It may be hard to believe since I’ve lived in Chicago for almost 17 years, but this was my first trip to the Art Institute of Chicago. I’ve been meaning to go for years but our family somehow missed it on our many museum trips when I was a kid. After that, I was out-of-state for college and somehow never got around to it when I came back to Chicago for medical school. I know plenty of people go through life never caring much to set foot in an art museum but that was never me. I’m a big art lover, though I lack any significant artistic skill. So how did it take me this long?? I have no idea.
I finally decided I had to find time to visit AIC when I saw the publicity for the Van Gogh’s Bedrooms exhibit. Van Gogh is definitely among my favorite artists and I had to see the exhibit. But I wanted to see the exhibit with friends so it continued to get put off. It became clear that I might not find a good time for everyone and the exhibit was quickly coming to a close (on May 10th, so hurry if you wanted to see it!). So I decided I didn’t care: one way or another, I was going to see the exhibit!
Going alone ended up being an ideal situation. You can spend as much or how little time as you want at each piece without feeling pressured by someone else. Everything turns out for the best!
Van Gogh’s Bedrooms turned out to be a great exhibit. The focus of the exhibit is on 3 versions Van Gogh painted of his bedroom in his yellow house. This is the first time all three paintings have been displayed together, which gives us the unique opportunity to consider their differences and similarities. The exhibit also traces the events of his life and the many stunning works of art he created in that time.
There’s an episode of Doctor Who titled Vincent and the Doctor, which I first saw years ago and it touched me deeply. Since then, I’ve watched it more times than I can count and been reduced to tears almost every single one of those times. It’s a tragically beautiful tribute to his life and work. Even if you’ve never watched Doctor Who, you should still watch this episode, at least. The reason I mention it here is because it was all I could think of as I made my through the exhibit. I’m sure these thoughts affected how I viewed, not just the bedrooms but, all the paintings in the exhibit.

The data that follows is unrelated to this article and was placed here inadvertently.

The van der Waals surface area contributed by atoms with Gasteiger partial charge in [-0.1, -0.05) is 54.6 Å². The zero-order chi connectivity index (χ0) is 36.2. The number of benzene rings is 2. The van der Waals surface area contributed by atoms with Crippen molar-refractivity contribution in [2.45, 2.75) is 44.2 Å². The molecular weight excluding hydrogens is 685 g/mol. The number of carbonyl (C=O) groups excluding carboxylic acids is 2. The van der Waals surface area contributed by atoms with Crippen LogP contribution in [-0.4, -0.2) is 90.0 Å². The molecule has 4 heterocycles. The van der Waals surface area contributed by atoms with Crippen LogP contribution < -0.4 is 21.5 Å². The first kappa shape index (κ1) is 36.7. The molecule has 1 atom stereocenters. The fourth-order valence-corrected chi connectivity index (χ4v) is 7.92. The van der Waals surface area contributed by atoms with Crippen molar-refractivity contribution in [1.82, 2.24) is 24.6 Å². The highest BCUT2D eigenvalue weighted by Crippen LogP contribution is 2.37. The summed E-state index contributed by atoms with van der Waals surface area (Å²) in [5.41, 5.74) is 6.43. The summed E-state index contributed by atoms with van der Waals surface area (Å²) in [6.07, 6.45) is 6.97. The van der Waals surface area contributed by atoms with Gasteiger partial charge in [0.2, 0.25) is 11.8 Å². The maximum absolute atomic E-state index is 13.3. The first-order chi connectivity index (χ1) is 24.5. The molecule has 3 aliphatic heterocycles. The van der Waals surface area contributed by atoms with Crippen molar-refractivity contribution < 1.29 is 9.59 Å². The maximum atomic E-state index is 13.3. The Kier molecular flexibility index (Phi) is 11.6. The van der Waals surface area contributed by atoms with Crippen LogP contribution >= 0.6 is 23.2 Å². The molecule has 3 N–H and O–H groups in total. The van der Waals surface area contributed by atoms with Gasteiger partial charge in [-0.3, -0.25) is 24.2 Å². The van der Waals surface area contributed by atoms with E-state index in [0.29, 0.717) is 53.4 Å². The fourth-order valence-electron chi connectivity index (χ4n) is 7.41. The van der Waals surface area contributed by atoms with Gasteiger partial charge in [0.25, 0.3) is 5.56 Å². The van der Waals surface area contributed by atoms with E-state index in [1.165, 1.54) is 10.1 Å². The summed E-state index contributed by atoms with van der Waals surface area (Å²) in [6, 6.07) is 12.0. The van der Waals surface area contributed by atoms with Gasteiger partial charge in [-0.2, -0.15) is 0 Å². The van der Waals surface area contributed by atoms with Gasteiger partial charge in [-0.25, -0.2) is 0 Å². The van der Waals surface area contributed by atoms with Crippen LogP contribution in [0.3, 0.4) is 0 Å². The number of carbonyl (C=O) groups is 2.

My favorite bedroom was his second version because it feels to me the most truthful of the three. The original bedroom is too clean, the lines are too straight, some of the details are missing, as though he rushed through it. In my mind, his joy in finally having his own space was translated into a very exhilarated presentation of his bedroom. But by the time he painted his second, Van Gogh had left his home for the mental asylum. In this version, the floor of the bedroom is more worn and water damaged, the lines more blurred, the painting at the head of the bed more dreary. The shine and gloss is gone from this painting, perhaps reflecting his bleak situation. As for the third, Van Gogh made this version as a gift for his mother and sister. It seems the most clean, orderly, and optimistic portrayal of his bedroom. Fitting, because it was meant to be a gift, but perhaps not the most truthful.
Is this the correct interpretation of the paintings? I don’t know. But then again, there is no one way particular way to interpret a work of art. Ah, the beauty of art.
The photo above is the only one I took on this trip to the museum. I really wanted to be present while I was there and not distracted trying to take pictures on my phone. The whole point of going to a museum is to get up close and personal with the art, appreciate it from all the angles. I can always search for my favorite pieces online later if I need to refresh my memory. So that’s why I’m not posting pictures of his bedrooms. But the exhibit is closing, so if you don’t have a chance to go, here’s a link to the AIC website where you can find the works. Please share with me your interpretation of the paintings! Or tell me about your favorite Van Gogh!